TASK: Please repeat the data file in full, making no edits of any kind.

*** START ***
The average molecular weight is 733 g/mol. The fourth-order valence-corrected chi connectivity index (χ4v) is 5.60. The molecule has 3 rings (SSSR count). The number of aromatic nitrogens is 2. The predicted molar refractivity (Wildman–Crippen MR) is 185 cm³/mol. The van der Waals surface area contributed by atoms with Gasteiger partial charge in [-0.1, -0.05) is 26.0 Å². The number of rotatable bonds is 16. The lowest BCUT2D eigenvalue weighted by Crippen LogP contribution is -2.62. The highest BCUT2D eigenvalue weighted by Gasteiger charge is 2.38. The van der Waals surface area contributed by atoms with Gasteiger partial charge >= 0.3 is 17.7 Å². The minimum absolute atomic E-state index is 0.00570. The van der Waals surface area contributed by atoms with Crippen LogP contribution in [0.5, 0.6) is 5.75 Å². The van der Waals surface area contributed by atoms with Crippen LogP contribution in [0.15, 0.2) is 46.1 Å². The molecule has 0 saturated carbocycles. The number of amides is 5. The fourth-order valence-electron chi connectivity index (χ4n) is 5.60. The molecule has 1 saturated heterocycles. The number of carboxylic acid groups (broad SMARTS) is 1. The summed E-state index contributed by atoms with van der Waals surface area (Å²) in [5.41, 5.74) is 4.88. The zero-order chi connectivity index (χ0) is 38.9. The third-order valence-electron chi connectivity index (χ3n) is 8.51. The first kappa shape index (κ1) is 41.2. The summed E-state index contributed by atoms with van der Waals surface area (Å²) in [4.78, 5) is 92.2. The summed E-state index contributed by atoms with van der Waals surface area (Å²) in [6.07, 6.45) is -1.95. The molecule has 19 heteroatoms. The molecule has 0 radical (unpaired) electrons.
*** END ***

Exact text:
The average molecular weight is 733 g/mol. The fourth-order valence-corrected chi connectivity index (χ4v) is 5.60. The molecule has 3 rings (SSSR count). The number of aromatic nitrogens is 2. The predicted molar refractivity (Wildman–Crippen MR) is 185 cm³/mol. The van der Waals surface area contributed by atoms with Gasteiger partial charge in [-0.1, -0.05) is 26.0 Å². The number of rotatable bonds is 16. The lowest BCUT2D eigenvalue weighted by Crippen LogP contribution is -2.62. The highest BCUT2D eigenvalue weighted by Gasteiger charge is 2.38. The van der Waals surface area contributed by atoms with Gasteiger partial charge >= 0.3 is 17.7 Å². The minimum absolute atomic E-state index is 0.00570. The van der Waals surface area contributed by atoms with Crippen LogP contribution in [0.5, 0.6) is 5.75 Å². The van der Waals surface area contributed by atoms with Crippen LogP contribution in [0.15, 0.2) is 46.1 Å². The molecule has 0 saturated carbocycles. The number of amides is 5. The fourth-order valence-electron chi connectivity index (χ4n) is 5.60. The molecule has 1 saturated heterocycles. The number of carboxylic acid groups (broad SMARTS) is 1. The summed E-state index contributed by atoms with van der Waals surface area (Å²) in [5.41, 5.74) is 4.88. The zero-order chi connectivity index (χ0) is 38.9. The third-order valence-electron chi connectivity index (χ3n) is 8.51. The first kappa shape index (κ1) is 41.2. The summed E-state index contributed by atoms with van der Waals surface area (Å²) in [4.78, 5) is 92.2. The summed E-state index contributed by atoms with van der Waals surface area (Å²) in [6.07, 6.45) is -1.95. The molecule has 19 heteroatoms. The molecule has 0 radical (unpaired) electrons.